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Airgun Optics

Posted by on March 8, 2015
The Hawke Optics have been my preferred choice for a few years, but there are other scopes I like a lot. These sopes provide excellent optical quality, light transmission, and I like the reticle options.

The Hawke Optics have been my preferred choice for a few years, but there are other scopes I like a lot. These sopes provide excellent optical quality, light transmission, and I like the reticle options.

When heading off on an airgun hunt, regardless of the type of game, the type of gun being used, or even the conditions I expect to encounter, my gun will almost always be equipped with a scope. There are several reasons for this; as the acuity of my eyesight diminishes with age a scope helps me pick up my target more quickly and more clearly, it permits shooting in conditions of low ambient lighting (which us common when hunting). And the selection of the appropriate magnification allows the very small kill zones to be honed in on, even at a distance.

There are several considerations when selecting a scope for your hunting air rifle; is the gun a springer or a precharged pneumatic, what is the size of the kill zone on your intended game, how far will you be shooting, what light conditions do you anticipate? The attributes I look for are dependent on the application, but as a rule I prefer a compact scope with medium magnification and a thin wire reticle with mildots or other ranging reference points. I also prefer an adjustable aperture to correct for parallax distortion, with a side turret on the tube rather than a front aperture ring. But if an adjustable objective is not present, the gun needs to be parallax corrected for typical airgun distances in the 50 yard range.  But these characteristics are not a hard fast rule, and for certain guns and situations I may look for a large aperture high magnification scope, or lower or higher magnification. I’m going to take a look at the features found on many of today’s airgun scopes, but will start with a quick look at some of the key manufacturers.

I'm using the MTC on my Bushbuck and am having nothing but positive experience soo far ....  I'll see how it stands up to a summer of chasing Pdawgs ..... as a rule this is the time I do the most damage to my gear.

I’m using the MTC on my Bushbuck and am having nothing but positive experience soo far …. I’ll see how it stands up to a summer of chasing Pdawgs ….. as a rule this is the time I do the most damage to my gear.

Hawke Optics have been around for several years and have a big following with airgunners in the UK, and in recent years have made significant inroads to the US market. The quality of the glass they use provides crisp, clear images across the range of scopes. With heavy field use, I have found the construction very rugged and able to stand up to the abuses of hunting in rough conditions. What I also like about the Hawke scopes is the number of reticle designs available, which can be used in conjunction with Hawkes Chairgun Ballistic Calculator. Chairgun is available free of charge and can be downloaded from their website. The companies Airmax 3-9×40 is one of my favorite all around scopes, it is compact, good optical quality, robust, and it utilizes the companies MAP6 parabolic aiming points that can be calibrated to a specific gun/pellet combination using the ballistic calculator. On a couple of my longer range guns I am using the Sidewinder 4-16×50 10x mildot, the fully multi-coated glass is very good and I Like the side-wheel for AO.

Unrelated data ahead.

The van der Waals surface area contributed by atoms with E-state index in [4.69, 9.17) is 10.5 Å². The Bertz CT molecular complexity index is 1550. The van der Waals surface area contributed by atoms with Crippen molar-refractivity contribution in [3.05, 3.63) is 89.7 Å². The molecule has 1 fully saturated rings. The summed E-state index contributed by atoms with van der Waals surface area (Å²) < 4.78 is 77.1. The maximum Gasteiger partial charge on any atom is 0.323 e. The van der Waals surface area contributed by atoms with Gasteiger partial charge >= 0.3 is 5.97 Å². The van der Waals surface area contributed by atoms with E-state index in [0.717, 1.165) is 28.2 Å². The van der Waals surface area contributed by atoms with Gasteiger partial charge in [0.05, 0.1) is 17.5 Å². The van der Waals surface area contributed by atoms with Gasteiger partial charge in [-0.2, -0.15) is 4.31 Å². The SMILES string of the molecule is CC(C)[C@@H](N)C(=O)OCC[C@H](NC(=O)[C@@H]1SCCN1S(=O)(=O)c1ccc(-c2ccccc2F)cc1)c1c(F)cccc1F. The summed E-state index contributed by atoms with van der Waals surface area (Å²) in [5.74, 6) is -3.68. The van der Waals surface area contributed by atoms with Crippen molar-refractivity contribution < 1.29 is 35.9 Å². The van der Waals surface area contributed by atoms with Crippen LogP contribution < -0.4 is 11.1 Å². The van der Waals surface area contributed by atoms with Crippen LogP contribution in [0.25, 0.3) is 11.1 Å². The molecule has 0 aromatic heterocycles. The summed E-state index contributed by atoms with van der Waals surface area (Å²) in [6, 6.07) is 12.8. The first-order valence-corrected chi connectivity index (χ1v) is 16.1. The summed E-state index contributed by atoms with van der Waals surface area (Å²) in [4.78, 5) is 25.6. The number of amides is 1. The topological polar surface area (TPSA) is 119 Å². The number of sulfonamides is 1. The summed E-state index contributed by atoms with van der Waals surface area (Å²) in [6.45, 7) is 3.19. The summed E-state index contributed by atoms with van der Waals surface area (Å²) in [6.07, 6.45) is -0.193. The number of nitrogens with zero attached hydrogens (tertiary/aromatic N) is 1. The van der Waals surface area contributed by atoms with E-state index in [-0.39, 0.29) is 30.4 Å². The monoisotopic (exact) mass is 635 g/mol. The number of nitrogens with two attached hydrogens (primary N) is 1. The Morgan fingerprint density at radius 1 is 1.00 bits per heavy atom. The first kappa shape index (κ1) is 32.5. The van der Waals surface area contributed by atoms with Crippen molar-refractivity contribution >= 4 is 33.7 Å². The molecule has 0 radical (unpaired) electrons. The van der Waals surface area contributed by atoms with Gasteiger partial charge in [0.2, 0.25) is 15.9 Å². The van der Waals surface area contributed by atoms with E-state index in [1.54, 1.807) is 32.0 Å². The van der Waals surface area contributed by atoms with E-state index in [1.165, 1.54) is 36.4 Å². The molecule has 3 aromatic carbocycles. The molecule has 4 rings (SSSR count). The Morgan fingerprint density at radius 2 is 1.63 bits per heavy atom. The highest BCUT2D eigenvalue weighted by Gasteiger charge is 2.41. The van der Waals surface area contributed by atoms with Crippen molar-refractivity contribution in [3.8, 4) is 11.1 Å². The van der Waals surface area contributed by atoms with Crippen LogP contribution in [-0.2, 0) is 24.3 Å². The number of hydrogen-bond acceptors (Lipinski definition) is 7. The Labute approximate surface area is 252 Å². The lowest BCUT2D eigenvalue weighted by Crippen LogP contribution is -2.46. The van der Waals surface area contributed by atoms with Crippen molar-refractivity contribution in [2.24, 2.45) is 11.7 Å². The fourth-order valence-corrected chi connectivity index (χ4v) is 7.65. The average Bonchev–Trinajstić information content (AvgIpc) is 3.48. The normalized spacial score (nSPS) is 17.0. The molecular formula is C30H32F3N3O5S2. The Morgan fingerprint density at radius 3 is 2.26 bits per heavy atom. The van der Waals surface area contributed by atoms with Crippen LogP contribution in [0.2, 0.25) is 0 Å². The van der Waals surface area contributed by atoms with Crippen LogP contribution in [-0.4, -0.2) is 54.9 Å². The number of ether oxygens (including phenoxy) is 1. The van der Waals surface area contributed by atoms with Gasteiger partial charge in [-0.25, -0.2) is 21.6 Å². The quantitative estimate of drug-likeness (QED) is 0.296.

MTC is a British manufacturer that has just emerged on the domestic market, and the couple models I’ve used in the field have provided very good optical quality. MTC OPTICS is a UK-based distributor of high-quality riflescopes     and optical products. With a reputation with UK shooters I’ve spoke with of producing quality products at a reasonable price point, and providing good customer service.  One of the scopes I’ve been hunting with the last few months, and more recently on my Bushbuck .45 is the MTC Genisis 5-20×50 scope. The optical quality provided by the fully coated lenses is very good in low light, the quality at high magnification is also very good….. how ever on my big game guns I’ll probably move to a lower magnification scope and use this one on one of my long range prairie dog guns. The scope is built on a 30 mm tube, and uses an illuminated AMD reticle with a second focal plane. On a recent hunt the scope stood up to some exceedingly rough use and bad weather, and performed flawlessly when it came tome to take the shot. I will be looking at these scopes a lot more, and as mentioned, I will use on at least one of my long range rigs.

No nonsense ruggedly built, and optical quality out of proportion to the value price positioning. Leapers also has a n extensive product line to choose from.

No nonsense ruggedly built, and optical quality out of proportion to the value price positioning. Leapers also has a n extensive product line to choose from.